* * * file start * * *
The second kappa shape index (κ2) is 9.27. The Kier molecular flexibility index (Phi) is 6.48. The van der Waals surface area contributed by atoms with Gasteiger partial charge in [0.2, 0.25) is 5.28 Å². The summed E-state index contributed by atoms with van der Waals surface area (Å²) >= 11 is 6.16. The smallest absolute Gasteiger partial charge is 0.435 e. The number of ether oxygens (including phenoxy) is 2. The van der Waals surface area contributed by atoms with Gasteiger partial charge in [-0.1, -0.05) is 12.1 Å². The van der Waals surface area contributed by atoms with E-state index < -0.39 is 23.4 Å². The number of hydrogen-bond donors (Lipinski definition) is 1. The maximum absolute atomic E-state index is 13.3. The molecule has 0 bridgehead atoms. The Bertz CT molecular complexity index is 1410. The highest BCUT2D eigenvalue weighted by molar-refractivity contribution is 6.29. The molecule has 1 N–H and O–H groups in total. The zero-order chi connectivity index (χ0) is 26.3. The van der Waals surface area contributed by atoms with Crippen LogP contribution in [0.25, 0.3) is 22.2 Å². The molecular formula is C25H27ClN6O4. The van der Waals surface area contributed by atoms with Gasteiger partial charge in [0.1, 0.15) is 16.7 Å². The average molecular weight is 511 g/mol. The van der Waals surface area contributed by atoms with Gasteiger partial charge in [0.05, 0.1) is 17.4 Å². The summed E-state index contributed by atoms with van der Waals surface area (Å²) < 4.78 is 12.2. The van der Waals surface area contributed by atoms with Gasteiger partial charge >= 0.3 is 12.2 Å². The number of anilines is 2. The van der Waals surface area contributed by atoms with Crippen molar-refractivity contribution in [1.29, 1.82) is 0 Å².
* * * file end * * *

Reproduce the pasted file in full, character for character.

The second kappa shape index (κ2) is 9.27. The Kier molecular flexibility index (Phi) is 6.48. The van der Waals surface area contributed by atoms with Gasteiger partial charge in [0.2, 0.25) is 5.28 Å². The summed E-state index contributed by atoms with van der Waals surface area (Å²) >= 11 is 6.16. The smallest absolute Gasteiger partial charge is 0.435 e. The number of ether oxygens (including phenoxy) is 2. The van der Waals surface area contributed by atoms with Gasteiger partial charge in [-0.1, -0.05) is 12.1 Å². The van der Waals surface area contributed by atoms with E-state index < -0.39 is 23.4 Å². The number of hydrogen-bond donors (Lipinski definition) is 1. The maximum absolute atomic E-state index is 13.3. The molecule has 0 bridgehead atoms. The Bertz CT molecular complexity index is 1410. The highest BCUT2D eigenvalue weighted by molar-refractivity contribution is 6.29. The molecule has 1 N–H and O–H groups in total. The zero-order chi connectivity index (χ0) is 26.3. The van der Waals surface area contributed by atoms with Crippen LogP contribution in [0.25, 0.3) is 22.2 Å². The molecular formula is C25H27ClN6O4. The van der Waals surface area contributed by atoms with Gasteiger partial charge in [0.1, 0.15) is 16.7 Å². The average molecular weight is 511 g/mol. The van der Waals surface area contributed by atoms with Gasteiger partial charge in [0.05, 0.1) is 17.4 Å². The summed E-state index contributed by atoms with van der Waals surface area (Å²) < 4.78 is 12.2. The van der Waals surface area contributed by atoms with Gasteiger partial charge >= 0.3 is 12.2 Å². The number of anilines is 2. The van der Waals surface area contributed by atoms with Crippen molar-refractivity contribution in [1.29, 1.82) is 0 Å².